Calls for offshore wind investment
While the news in the UK this morning is dominated by Brexit, with opinion polls showing the leave camp enjoying an increasingly healthy lead, on the continent the EU is making headlines for different reasons.
A group of energy companies is urging the EU to back offshore wind, stating it can match coal and gas for value in less than 10 years.
Reuters report that a coalition of 11 companies including Germany’s RWE, E.On, General Electric and StatOil, have all signed a letter saying they can produce offshore wind for less than 80 euros per megawatt hour per project by
However, the companies warn that the EU will need to embrace the technology as a matter of urgency. Previously, Brussels has preferred investing in gas as a more secure option than oil.
The letter reads: “Offshore wind will be fully competitive with new conventional power generation within a decade. The industry is on track to achieve its cost reduction ambitions and will be an essential technology in Europe’s energy security and decarbonisation objectives.”
EU member states are currently committed to producing 20% of energy from renewables by 2020. As the Guardian point out, there is some uncertainty about what the regulations will look like after that.
US: Regulators battle with coal companies over $1bn clean-up bill
Regulators in the United States are working desperately to figure out a way of paying to clean up the mess left by struggling coal companies in New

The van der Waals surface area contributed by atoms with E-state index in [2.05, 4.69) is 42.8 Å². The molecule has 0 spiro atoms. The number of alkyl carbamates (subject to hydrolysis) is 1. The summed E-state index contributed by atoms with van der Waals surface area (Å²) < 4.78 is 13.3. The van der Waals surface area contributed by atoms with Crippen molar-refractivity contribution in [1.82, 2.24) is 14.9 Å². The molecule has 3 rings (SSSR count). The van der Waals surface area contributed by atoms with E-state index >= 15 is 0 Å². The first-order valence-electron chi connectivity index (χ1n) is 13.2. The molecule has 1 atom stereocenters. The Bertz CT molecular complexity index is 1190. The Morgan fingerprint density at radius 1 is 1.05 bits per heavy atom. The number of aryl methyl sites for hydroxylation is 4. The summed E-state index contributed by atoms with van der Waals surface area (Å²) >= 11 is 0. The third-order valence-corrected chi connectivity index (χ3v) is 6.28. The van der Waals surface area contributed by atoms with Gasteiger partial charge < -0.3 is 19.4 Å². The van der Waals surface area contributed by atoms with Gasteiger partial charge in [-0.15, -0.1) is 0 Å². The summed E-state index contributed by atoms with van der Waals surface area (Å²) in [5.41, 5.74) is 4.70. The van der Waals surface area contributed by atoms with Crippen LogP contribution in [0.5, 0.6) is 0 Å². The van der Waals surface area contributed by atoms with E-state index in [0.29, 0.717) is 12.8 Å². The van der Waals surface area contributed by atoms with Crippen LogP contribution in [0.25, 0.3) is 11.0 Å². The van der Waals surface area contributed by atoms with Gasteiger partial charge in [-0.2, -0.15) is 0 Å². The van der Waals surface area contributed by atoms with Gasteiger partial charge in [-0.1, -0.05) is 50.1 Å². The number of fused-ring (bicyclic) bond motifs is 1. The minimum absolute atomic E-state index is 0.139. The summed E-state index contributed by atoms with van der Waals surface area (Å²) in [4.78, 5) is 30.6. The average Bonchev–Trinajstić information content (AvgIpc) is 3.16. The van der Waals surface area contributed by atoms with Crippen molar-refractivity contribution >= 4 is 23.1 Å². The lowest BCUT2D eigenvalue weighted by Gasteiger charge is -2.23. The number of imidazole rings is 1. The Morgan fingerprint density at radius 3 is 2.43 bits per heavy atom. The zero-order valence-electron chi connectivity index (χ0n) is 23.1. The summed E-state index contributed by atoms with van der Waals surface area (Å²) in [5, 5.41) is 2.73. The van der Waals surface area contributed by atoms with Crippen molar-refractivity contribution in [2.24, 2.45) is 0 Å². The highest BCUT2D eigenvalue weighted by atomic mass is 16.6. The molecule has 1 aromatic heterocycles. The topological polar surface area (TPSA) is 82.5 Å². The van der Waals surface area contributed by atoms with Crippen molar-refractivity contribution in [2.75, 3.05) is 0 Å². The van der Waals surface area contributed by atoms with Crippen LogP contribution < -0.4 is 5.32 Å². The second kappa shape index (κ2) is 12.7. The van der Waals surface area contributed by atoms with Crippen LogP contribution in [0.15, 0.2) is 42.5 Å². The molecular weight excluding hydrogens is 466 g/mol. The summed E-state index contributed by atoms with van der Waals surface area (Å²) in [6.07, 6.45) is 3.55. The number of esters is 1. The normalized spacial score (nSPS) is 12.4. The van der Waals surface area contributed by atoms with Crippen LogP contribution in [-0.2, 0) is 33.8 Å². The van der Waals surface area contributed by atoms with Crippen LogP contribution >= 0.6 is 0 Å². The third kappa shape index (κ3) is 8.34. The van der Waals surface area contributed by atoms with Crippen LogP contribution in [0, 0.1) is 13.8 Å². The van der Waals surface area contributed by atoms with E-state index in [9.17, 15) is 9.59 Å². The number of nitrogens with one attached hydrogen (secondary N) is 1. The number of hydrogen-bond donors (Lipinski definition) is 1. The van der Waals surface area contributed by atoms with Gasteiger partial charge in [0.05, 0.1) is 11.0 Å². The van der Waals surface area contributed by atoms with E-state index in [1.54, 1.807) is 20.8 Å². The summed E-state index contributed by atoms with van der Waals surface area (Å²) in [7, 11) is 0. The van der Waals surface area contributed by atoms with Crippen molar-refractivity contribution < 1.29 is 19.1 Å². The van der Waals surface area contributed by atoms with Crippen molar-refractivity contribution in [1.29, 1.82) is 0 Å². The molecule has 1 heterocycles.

There are fears that the energy companies will neglect their environmental clean-up obligations due to financial concerns.
The New York Times reports that the cost of cleaning up Appalachia’s polluted rivers and mountains could reach $1bn.
Coal companies have been badly hit by environmental regulation and competition from natural gas in the States, with a series of once mighty companies filing for bankruptcy.
Now there is a battle in the courts and in State legislators over who is responsible for the environmental damage left by the industry.
China: The looming oil bubble
China is “plagued by oil refining overcapacity” which could have a significant impact on oil producers in the Middle East, reports the Financial Times.
Energydesk has been documenting overcapacity in China’s coal sector for a long time, while British steelworkers can attest to the problems of Chinese steel flooding international markets. Now, oil refining is next on the list.
A drop in truck transport in China is leading to a wave of diesel sales onto international markets, according to journalist Lucy Hornby.
China has recently shifted to become a net diesel exporter, after years of heavily importing fuel, according to a recent US Energy Information Administration report. This could have a big impact on oil producers in the Middle East that have come to rely on increasing demand for fuel in China.
Back in April, Energydesk reported on a study by North China Electric Power University which suggested that China’s coal sector will become unprofitable in the next few years, partly due to the huge number of coal plants scheduled to be built in the country.
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